By Orville Williams
Ahead of November’s Arbor Month celebration, a call has been issued for increased sensitisation and awareness about the protection of trees, specifically in regard to cutting them down.
During an appearance on Observer AM yesterday, D’Kaboo Brann and Amira McDonald – both with the Department of the Environment (DoE) – were questioned on the practice of cutting down trees, particularly those that are of cultural and/or historical significance to the people in and around where the trees are located.
It is not uncommon to see personnel attached to utility or construction companies removing parts of, or entire trees in some cases, because the trees may be interfering with utility lines (in the case of utility outfits) or building plans (for the construction firms).
In some of these cases the trees are located on private property, where the property owners have some, if not complete responsibility to keep them trimmed and from negatively affecting public spaces or other private properties.
In other cases, the trees are located on public property where the responsibility for their grooming rests with public agencies, and in some, trees on public property are hacked down by persons who may not necessarily have approval or authority to do so.
According to Brann, differing situations like these make the matter somewhat complex, meaning more discussions need to be had so that actions can be taken in the best interest of the trees.
“It’s a very nuanced situation because there are [measures] in place where certain trees and certain areas are protected…but based on my understanding, I think the protection of trees and cutting down of trees falls not necessarily on the Department of the Environment, but [presumably] the Ministry of Agriculture.
“There should be a situation where communication is made about certain actions and how they’re done, however, sometimes there are situations where it might be a privately-owned piece of land [or the cutting] might be done for a particular reason – to prevent [utility] lines from being disrupted.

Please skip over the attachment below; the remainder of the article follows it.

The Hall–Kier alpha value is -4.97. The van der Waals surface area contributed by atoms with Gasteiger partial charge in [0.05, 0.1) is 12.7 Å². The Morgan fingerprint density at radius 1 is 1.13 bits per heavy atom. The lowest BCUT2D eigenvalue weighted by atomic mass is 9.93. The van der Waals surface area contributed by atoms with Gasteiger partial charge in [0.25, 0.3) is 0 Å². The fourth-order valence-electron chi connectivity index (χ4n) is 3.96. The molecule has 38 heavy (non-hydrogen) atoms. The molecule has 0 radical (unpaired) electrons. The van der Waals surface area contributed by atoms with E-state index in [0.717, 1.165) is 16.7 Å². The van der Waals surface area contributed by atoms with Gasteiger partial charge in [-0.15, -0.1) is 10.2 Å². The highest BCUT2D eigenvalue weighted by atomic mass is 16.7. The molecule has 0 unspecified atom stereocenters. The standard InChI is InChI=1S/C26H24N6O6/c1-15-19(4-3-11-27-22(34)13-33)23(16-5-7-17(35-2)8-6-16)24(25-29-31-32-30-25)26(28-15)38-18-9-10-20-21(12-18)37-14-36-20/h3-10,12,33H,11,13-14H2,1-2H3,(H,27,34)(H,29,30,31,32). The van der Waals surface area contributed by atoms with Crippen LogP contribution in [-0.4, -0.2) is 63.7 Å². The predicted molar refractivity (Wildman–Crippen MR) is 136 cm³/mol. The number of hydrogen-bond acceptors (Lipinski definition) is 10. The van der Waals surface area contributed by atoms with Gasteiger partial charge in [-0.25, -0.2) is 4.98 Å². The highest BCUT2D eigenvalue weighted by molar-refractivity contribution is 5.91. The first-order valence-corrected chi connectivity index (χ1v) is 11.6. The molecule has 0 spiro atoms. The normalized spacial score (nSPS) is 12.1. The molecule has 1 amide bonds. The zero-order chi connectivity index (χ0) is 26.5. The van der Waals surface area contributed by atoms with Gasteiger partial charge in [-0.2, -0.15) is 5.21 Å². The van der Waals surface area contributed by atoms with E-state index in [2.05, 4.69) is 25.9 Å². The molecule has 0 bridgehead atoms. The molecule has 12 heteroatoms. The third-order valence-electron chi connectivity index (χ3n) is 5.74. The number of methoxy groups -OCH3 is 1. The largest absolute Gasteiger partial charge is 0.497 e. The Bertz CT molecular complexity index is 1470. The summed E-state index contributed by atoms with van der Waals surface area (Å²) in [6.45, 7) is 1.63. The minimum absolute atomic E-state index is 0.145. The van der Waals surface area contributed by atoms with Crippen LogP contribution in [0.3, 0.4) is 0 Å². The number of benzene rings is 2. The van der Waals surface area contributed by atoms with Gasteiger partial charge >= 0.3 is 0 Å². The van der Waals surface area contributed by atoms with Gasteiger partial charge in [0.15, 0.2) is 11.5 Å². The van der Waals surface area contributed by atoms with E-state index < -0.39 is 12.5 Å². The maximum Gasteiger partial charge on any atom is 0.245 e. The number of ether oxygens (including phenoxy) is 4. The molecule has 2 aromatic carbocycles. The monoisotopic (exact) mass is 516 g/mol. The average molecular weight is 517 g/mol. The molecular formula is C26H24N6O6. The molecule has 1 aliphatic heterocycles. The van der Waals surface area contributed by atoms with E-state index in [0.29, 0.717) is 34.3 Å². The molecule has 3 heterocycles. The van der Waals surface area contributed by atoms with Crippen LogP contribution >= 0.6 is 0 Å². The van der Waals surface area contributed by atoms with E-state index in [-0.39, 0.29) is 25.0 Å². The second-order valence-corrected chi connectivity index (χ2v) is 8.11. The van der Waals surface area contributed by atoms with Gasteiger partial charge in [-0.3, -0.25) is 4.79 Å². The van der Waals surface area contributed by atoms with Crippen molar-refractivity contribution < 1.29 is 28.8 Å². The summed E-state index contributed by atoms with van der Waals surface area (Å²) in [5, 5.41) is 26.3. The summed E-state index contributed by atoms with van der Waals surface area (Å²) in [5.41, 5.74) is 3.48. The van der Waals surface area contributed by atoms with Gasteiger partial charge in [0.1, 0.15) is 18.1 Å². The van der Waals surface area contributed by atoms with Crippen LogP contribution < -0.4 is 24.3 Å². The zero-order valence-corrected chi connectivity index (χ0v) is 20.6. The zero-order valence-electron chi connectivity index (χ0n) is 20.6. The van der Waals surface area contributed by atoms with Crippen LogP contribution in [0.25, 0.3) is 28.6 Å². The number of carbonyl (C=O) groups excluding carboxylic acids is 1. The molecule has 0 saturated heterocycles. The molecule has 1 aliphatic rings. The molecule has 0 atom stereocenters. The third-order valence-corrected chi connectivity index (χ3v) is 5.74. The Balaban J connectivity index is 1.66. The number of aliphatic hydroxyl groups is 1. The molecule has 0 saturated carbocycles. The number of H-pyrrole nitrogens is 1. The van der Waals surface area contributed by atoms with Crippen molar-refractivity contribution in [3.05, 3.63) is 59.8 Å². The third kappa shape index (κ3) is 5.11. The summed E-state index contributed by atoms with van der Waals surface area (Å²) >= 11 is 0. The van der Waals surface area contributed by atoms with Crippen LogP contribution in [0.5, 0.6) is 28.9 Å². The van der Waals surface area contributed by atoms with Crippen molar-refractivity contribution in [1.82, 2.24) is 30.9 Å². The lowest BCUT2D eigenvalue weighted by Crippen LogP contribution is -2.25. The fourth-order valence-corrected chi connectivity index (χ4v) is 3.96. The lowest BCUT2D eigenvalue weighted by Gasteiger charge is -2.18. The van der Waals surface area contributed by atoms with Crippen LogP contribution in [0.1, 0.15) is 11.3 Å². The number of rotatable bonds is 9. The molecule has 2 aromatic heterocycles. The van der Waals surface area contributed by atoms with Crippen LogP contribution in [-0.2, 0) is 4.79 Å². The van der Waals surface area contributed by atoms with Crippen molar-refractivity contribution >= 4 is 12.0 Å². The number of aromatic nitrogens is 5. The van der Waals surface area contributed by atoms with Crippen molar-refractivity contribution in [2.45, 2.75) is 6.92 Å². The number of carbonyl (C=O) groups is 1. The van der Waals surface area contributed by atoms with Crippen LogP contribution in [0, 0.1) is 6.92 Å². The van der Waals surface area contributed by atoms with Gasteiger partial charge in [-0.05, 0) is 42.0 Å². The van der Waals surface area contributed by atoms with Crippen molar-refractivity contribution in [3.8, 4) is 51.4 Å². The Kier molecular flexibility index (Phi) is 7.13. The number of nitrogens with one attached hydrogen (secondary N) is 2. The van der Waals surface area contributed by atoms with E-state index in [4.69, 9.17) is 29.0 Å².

“So, it’s definitely a situation where more education [and] more awareness needs to be done across the board, so we [become] more appreciative of the fact that trees are very important to the society that we live in,” he explained.
The pair were promoting the DoE’s celebration of Arbor Month, which will include staples like the Secondary School Art Competition and a public speaking competition entitled, ‘Speech on the Spot’.
Each Arbor Month as well, the DoE distributes trees for planting to residents and McDonald assured that this year’s celebration will be no different.
“We distribute trees throughout the entire year, but everything intensifies during Arbor Month when we go to schools and communities, we plant trees with them and we donate trees.
“We will be distributing all kinds of trees, [including] fruit trees and forest trees; fruit trees like soursop, avocado, guava, mango [and] golden apple as well.”
Bearing in mind the disruptions caused by the Covid-19 pandemic, Brann also noted that the planting of fruit trees in particular could actually play another important role, in contributing to the country’s food security.
“We [place] a lot of emphasis on planting fruit trees during Arbor Month [and] a lot of the times they’re your favorite trees – soursop and those types of fruits that [people] really love.
“They will eventually create fruits that you could either use for yourself or barter, so it helps to boost the food security aspect as well.”
Arbor Day will be celebrated this year on November 25, and the distribution of trees will take place during the DoE’s annual Arbor Day Plant Fair and Climate Fest.